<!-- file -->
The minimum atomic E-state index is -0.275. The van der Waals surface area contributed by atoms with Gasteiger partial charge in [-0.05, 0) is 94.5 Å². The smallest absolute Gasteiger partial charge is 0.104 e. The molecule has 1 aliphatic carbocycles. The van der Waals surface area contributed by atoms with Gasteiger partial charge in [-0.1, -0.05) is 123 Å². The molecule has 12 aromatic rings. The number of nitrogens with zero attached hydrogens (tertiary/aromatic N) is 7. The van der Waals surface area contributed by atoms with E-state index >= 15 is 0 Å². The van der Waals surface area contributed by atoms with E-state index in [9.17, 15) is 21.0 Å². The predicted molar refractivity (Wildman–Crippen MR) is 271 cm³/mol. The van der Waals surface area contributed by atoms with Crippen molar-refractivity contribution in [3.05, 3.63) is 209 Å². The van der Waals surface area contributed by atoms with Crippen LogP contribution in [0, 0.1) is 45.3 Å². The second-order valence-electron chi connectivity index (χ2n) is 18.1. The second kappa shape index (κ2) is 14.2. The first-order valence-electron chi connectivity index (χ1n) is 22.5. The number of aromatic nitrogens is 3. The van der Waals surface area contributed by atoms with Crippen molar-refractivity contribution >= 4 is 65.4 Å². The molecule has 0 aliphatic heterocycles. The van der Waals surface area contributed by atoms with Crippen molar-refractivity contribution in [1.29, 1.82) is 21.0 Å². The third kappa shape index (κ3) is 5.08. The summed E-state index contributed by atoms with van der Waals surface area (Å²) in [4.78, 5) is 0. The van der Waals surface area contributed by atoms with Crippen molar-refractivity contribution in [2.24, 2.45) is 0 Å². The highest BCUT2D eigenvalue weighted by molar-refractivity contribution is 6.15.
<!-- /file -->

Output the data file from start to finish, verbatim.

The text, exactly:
The minimum atomic E-state index is -0.275. The van der Waals surface area contributed by atoms with Gasteiger partial charge in [-0.05, 0) is 94.5 Å². The smallest absolute Gasteiger partial charge is 0.104 e. The molecule has 1 aliphatic carbocycles. The van der Waals surface area contributed by atoms with Gasteiger partial charge in [-0.1, -0.05) is 123 Å². The molecule has 12 aromatic rings. The number of nitrogens with zero attached hydrogens (tertiary/aromatic N) is 7. The van der Waals surface area contributed by atoms with E-state index >= 15 is 0 Å². The van der Waals surface area contributed by atoms with E-state index in [9.17, 15) is 21.0 Å². The predicted molar refractivity (Wildman–Crippen MR) is 271 cm³/mol. The van der Waals surface area contributed by atoms with Crippen molar-refractivity contribution in [3.05, 3.63) is 209 Å². The van der Waals surface area contributed by atoms with Crippen LogP contribution in [0, 0.1) is 45.3 Å². The second-order valence-electron chi connectivity index (χ2n) is 18.1. The second kappa shape index (κ2) is 14.2. The first-order valence-electron chi connectivity index (χ1n) is 22.5. The number of aromatic nitrogens is 3. The van der Waals surface area contributed by atoms with Crippen molar-refractivity contribution >= 4 is 65.4 Å². The molecule has 0 aliphatic heterocycles. The van der Waals surface area contributed by atoms with Crippen molar-refractivity contribution in [1.29, 1.82) is 21.0 Å². The third kappa shape index (κ3) is 5.08. The summed E-state index contributed by atoms with van der Waals surface area (Å²) in [4.78, 5) is 0. The van der Waals surface area contributed by atoms with Crippen molar-refractivity contribution in [2.24, 2.45) is 0 Å². The highest BCUT2D eigenvalue weighted by molar-refractivity contribution is 6.15.